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Related to thinnet: Thicknet
10Base2An earlier 10 Mbps Ethernet standard that used a thin coaxial cable. Network nodes were attached to the cable via T-type BNC connectors in the adapter cards. Also called "thin Ethernet," "ThinWire," "ThinNet" and "Cheapernet," 10Base2 had a distance limit of 607 feet. See 10Base5, 10Base-T, Ethernet and CSMA/CD.
|10Base2 "Thin" Ethernet|
|10Base2 used a thin coaxial cable attached to each node using BNC T-connectors.|
EthernetThe network technology that connects computers to each other and to the Internet via cables. Defined as the 802.3 standard by the IEEE, the Ethernet access method is the global standard. Companies have hundreds and thousands of PCs wired together via Ethernet, and almost every reference to "local network," "LAN," and "network ready" is Ethernet. All new computers have it built in, and old machines can be retrofitted (see Ethernet adapter). See LAN.
Ethernet Is Wired - Wi-Fi Is Wireless
Wired Ethernet and wireless Wi-Fi exist together in virtually every home and office. Desktop computers may be wired, but phones and tablets need Wi-Fi, and a wireless router supports both. See Wi-Fi and wireless router.
10/100, 10/100/1000 and Gigabit Devices
A 10/100 Ethernet port transmits 10 and 100 Mbps, while the maximum speed of a 10/100/1000 "Gigabit" port is 1 Gbps. Ethernet uses the highest common speed between sending and receiving devices.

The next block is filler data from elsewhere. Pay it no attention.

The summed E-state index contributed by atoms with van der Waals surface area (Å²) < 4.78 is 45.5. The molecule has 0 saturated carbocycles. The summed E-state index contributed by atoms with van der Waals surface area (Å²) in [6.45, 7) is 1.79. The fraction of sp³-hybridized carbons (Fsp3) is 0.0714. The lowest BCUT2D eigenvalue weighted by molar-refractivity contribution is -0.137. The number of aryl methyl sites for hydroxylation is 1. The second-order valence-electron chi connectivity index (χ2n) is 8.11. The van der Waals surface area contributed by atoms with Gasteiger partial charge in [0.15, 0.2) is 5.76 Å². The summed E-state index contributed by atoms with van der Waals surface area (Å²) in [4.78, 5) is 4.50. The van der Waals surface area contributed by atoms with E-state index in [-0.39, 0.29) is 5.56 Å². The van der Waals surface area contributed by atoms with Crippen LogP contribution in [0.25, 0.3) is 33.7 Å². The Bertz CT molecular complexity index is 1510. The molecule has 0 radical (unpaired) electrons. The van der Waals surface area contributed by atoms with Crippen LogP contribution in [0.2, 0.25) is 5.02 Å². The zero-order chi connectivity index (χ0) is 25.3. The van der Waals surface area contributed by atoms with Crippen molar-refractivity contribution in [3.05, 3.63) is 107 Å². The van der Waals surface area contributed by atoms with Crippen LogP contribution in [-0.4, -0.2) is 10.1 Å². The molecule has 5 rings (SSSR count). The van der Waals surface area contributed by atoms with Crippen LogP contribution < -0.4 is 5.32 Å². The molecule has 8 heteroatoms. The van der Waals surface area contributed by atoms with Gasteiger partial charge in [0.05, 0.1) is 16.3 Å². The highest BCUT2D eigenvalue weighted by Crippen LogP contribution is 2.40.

Ethernets above one gigabit are separate and do not mix with 10/100/1000 components. For example, there is no such thing as a single 10/100/1000/10000 port (see Gigabit Ethernet and 10 Gigabit Ethernet).
TCP/IP and Ethernet Are Global
TCP/IP prepares the data that Ethernet transmits. Together, they are the global local area network (LAN) standards. For details, see Ethernet and TCP/IP.
Invented by Robert Metcalfe and David Boggs at Xerox PARC in 1973, Ethernet first ran at just under 3 Mbps. Metcalfe joined Digital Equipment Corporation where he facilitated a joint venture with Intel and Xerox to collaborate further, and Ethernet Version 1 was finalized in 1980. In 1983, the IEEE approved the Ethernet 802.3 standard. See 100Base-T, Ethernet adapter, Ethernet switch and automotive Ethernet.
ETHERNET CABLE MAXIMUM LENGTHS (From Device to Switch) TWISTED PAIR (Metal Wires) 10Base-T 328 ft/100 m 100Base-T 328 ft/100 m 1000Base-T 328 ft/100 m OPTICAL FIBER MM=multimode fiber SM=singlemode FOIRL MM .6 mi/1 km 10Base-FL MM 1.2 mi/2 km 100Base-FX MM 1.2 mi/2 km 100Base-FX SM 6 mi/10 km
|Ethernet Uses a Star Topology|
|All computers connect to a central switch that lets each sender/receiver pair transmit at full speed (10, 100 or 1000 Mbps). Spare telephone wires are sometimes used, but often at lower speeds. For earlier topologies, see 10Base5 and 10Base2. See Ethernet switch, cable categories and twisted pair.|
|This Omnitron switch has 16 10/100 ports and, like all Ethernet switches, automatically adjusts to the highest common speed between sender and receiver.|
|Ethernet Is Everywhere|
|Inside a home theater rack, this NETGEAR Ethernet switch communicates with the Omnitron switch (above) some 60 feet away. Here it connects to the Fire TV, Apple TV and Roku 3 streaming boxes, plus an Oppo Blu-ray player.|